The Republican-controlled U.S. Congress fought President Barack Obama for the right to have a chance to reject the Iran nuclear deal.
Now conservatives in the House of Representatives are saying: never mind.
After spending a day tussling with House Speaker John Boehner Wednesday over how to take the vote, the members abandoned the idea of voting before a Sept. 17 deadline to disapprove the deal, as the Senate is attempting to do.
“There is a lot of support in disapproving” the Iran agreement, Florida Republican John Mica told reporters in Washington. “The question is how to position yourself right now and in the future.”
Instead, House members said they will consider a separate set of measures expressing their opposition, outside of the disapproval procedure set up by the law Congress passed in May for reviewing the deal. That means even though Republicans in Congress unanimously oppose the Iran agreement, they have no current plan to try to pass a unified measure aimed at scuttling it.
Obama already has the Iran deal in hand because Democrats have the votes to block Republican disapproval in the Senate. But the back-and-forth in the House exposes Republicans’ other problem, continuing splits within the party over how to take on Obama that often pit more confrontational members against leaders like Boehner.
The dissident House Republicans insist they aren’t bound by the Sept. 17 deadline to pass a resolution to scuttle the deal because Obama hasn’t provided details of side agreements between Iran and an international arms-inspection agency.
Those Republicans say they are preserving their right to fight a legal battle over the Iran agreement later.
Senate Republicans urged the House to stick with the initial plan to vote on a disapproval resolution before the time limit set by the bill Congress approved in May.
“As I understand it, the law says we have to act before Sept. 17 or the deal goes forward,” Majority Leader Mitch McConnell, a Kentucky Republican, told reporters.
“The president’s going to go ahead and begin lifting sanctions,” added Senate Foreign Relations Committee Chairman Bob Corker of Tennessee.
Corker fought for enactment of the law allowing Congress to review the agreement that would curb the Islamic Republic’s ability to enrich uranium in exchange for relief from economic sanctions.
Obama initially opposed the measure, though he agreed to sign it after it became clear that the House and Senate supported it by veto-proof margins.
A House procedural vote set for Wednesday afternoon was delayed as Republican leaders sought an agreement to move forward.
“We had a very healthy conversation with our members this morning,” Boehner, an Ohio Republican, told reporters after a closed-door party meeting early in the day.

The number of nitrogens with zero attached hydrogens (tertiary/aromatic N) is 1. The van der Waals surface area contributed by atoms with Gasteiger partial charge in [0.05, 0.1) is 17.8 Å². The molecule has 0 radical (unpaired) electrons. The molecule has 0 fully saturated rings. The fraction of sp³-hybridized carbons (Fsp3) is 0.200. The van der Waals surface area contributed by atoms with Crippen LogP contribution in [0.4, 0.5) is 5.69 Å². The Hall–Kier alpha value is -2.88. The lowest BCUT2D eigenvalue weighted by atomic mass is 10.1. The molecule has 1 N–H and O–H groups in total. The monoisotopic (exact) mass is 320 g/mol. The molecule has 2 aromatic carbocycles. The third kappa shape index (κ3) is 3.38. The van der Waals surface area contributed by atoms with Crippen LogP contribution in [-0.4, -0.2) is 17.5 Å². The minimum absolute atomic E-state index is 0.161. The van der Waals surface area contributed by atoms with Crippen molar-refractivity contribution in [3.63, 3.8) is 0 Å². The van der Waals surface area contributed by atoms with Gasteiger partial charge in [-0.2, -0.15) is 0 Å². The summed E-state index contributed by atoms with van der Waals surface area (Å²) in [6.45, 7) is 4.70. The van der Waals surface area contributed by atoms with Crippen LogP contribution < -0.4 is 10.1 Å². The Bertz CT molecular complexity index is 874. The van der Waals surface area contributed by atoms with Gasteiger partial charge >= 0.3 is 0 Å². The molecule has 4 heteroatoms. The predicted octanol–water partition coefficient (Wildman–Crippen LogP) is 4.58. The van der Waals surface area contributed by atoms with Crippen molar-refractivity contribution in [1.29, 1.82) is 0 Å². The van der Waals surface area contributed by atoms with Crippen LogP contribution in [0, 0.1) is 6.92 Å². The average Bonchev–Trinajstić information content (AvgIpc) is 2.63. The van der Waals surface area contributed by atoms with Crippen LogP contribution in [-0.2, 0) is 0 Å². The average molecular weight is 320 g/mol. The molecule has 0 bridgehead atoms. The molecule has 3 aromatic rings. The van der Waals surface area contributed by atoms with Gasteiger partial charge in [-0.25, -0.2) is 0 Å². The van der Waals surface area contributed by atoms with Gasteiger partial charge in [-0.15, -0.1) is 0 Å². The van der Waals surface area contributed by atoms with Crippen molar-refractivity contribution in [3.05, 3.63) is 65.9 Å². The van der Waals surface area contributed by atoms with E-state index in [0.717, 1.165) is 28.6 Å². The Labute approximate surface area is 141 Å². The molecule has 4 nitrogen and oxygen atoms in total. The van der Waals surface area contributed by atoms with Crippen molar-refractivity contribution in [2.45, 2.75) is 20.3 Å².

After another meeting later, plans were announced for multiple votes on Thursday and Friday.
Mica said the House would consider three resolutions: one asserting that Obama didn’t submit enough information on the deal to Congress; one to approve the agreement; and one stating that sanctions against Iran shouldn’t be lifted.
Representative John Fleming of Louisiana told reporters that he and other Republican lawmakers think that a failed vote now to scuttle the deal would be the same as “tacit” approval.
Based on timing in the law that allows Congress to review the Iran deal, lawmakers have 60 days to review the deal after Obama submitted it to Congress. Representative Peter Roskam of Illinois and other Republicans contend the deadline isn’t valid because of the lack of information on side deals.
“That’s cute, but this thing has a deadline of Sept. 17,” House Minority Leader Nancy Pelosi, a California Democrat.
The dispute concerns agreements between Iran and the International Atomic Energy Agency, which would inspect the Islamic Republic’s nuclear facilities under the accord. Obama administration officials said details of such agreements are kept confidential under standard procedures and that lawmakers were briefed on the substance of the accords.
The Vienna-based IAEA, an independent agency, concluded two agreements with Iran: one governing nuclear inspections and another governing a process to answer questions about possible military dimensions of Iran’s past nuclear work, according to Daryl Kimball, executive director of the Arms Control Association in Washington. He said confidentiality has been the international agency’s “practice for nearly 50 years.”
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